As marketers, it can be tempting to want to control the conversation and do all the talking. But it’s important to remember that communication in any relationship, especially between a business and a consumer, MUST be two-way.

    Consumers are empowered more than ever before to share what they want and expect from brands, through social media, peer review sites, forums, and personal blogs. If you work for a large brand, consider investing in media monitoring software, so you can stay on top of what people are saying about you online at all times. Tools like Mention crawl the web and email you a Google-like list of search results that include your business name or keyword. Google Alerts is a similar tool that costs nothing to use.

    If you’re a smaller business, don’t be afraid to ask your customers what they want. Use tools like social media polls and Survey Monkey to ask how you can better serve your customers, and you may find new avenues you hadn’t thought about before.

    As you’re seeking feedback, remember to stay true to your brand and mission. Be sure to vet ideas through internal teams and/or external focus groups before you change your strategic plan altogether.

  • Nostalgia wins.

    This idea is not really new or ground-breaking. Looking at Hollywood today, it’s obvious that the entertainment industry has learned how to tap into nostalgia – from last year’s long-awaited Star Wars sequel to the newly-released Ghostbusters reboot (which, because of nostalgia for the original, was not generally well-received).It’s this same kind of nostalgia that plays a huge role in the success of Pokémon GO.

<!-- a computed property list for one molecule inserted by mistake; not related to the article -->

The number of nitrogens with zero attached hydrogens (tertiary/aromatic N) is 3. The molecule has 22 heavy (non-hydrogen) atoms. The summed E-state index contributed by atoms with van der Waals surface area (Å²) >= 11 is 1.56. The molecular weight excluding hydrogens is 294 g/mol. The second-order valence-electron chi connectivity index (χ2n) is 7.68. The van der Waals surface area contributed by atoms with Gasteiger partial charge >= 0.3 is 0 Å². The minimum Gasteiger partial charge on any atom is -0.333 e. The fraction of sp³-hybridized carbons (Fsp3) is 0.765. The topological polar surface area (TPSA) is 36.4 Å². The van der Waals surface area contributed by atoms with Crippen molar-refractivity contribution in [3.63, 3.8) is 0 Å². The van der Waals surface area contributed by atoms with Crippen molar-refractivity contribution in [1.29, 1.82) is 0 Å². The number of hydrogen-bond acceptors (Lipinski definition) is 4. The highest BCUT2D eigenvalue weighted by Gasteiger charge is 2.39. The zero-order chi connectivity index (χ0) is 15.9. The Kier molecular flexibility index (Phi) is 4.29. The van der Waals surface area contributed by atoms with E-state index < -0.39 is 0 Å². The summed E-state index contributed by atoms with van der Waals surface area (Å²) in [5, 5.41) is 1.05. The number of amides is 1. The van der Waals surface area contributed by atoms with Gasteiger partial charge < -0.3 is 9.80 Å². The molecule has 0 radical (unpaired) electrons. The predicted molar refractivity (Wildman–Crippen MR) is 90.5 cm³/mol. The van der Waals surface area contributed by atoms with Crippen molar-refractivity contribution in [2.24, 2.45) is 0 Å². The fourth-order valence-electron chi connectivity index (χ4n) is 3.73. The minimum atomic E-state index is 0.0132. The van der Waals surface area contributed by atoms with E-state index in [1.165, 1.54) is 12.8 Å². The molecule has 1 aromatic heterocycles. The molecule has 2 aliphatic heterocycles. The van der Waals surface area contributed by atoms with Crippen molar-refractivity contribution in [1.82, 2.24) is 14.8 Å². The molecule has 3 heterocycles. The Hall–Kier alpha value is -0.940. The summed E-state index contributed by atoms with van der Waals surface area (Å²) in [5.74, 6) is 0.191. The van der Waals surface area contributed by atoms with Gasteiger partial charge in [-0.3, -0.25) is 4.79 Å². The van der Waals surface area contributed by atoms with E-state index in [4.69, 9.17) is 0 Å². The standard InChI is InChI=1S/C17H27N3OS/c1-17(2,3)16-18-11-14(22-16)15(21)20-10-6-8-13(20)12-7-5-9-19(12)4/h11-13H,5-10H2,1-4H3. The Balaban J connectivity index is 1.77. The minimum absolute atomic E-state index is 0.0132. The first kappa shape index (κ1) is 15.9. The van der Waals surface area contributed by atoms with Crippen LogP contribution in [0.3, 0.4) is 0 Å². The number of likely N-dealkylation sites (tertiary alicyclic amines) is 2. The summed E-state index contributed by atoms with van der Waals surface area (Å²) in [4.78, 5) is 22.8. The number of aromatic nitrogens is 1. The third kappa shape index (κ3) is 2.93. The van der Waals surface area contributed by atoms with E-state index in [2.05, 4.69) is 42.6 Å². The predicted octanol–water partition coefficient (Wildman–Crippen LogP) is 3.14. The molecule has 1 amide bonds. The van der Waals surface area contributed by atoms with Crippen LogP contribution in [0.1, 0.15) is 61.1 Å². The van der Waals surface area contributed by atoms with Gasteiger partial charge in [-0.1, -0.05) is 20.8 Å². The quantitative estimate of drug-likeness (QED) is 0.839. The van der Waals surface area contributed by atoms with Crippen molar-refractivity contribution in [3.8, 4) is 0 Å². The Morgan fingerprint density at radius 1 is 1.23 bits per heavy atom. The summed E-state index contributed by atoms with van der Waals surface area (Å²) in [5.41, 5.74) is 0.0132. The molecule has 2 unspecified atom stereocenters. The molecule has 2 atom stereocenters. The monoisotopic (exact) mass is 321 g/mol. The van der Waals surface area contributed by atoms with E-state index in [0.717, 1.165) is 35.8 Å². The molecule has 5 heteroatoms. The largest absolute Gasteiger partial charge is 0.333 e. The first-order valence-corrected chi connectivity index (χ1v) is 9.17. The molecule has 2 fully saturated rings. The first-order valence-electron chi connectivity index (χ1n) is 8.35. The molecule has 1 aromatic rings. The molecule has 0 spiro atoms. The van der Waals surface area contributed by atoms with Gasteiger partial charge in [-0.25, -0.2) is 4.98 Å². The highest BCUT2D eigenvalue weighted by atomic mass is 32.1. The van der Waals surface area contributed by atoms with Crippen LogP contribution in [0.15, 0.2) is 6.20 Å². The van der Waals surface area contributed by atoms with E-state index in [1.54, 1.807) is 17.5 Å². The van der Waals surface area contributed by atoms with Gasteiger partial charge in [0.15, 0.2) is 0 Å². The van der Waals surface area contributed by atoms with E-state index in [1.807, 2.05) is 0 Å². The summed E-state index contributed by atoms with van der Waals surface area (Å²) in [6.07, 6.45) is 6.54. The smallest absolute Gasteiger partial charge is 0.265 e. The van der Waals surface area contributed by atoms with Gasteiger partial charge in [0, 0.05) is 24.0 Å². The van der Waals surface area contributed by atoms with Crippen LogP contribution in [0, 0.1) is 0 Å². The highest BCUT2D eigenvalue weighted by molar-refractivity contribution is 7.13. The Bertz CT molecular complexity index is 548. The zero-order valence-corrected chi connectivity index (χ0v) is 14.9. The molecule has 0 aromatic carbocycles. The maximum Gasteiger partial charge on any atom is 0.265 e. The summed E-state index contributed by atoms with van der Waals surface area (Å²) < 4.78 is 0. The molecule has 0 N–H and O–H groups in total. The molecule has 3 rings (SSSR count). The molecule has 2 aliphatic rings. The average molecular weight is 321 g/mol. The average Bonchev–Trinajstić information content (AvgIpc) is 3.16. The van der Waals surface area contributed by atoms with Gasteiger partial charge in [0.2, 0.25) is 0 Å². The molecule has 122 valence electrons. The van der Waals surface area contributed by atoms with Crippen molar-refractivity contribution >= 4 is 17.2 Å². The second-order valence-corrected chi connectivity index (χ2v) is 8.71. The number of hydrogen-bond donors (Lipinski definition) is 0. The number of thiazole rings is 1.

As a child of the 90s, I grew up surrounded by all things Pokémon – the games, the trading cards, and the animated TV show. For me and many of my peers, the mention of Pokémon conjures thoughts of a world before 9/11, recess, and lazy after-school hangouts. These positive associations mean the Pokémon name inspires happiness for me, even though I’d never played the games myself.

    In many cases, nostalgia can work to build excitement around products or brands – and often works hand-in-hand with listening to your audiences. General Mills won over many lapsed customers when they brought back French Toast Crunch in December 2014, and Coca-Cola did the same with Surge, a (disturbingly green) lemon-lime soda, in September last year. Both brands brought back their retired products in response to requests from their customers, and it has worked to their benefit.

    So how can communicators use nostalgia in their messages?
    According to Michael Schein, contributor at, “Nostalgia is, at its core, a deep longing for and connection with something bigger than ourselves.”

    Communicators can tap into that longing by creating communities around the “good old days” – through design, language, and general themes. Perhaps your brand doesn’t have something as explicitly nostalgic as Pokémon, Surge, or French Toast Crunch, but you can home in on what makes those things so special to consumers and draw inspiration in your communications.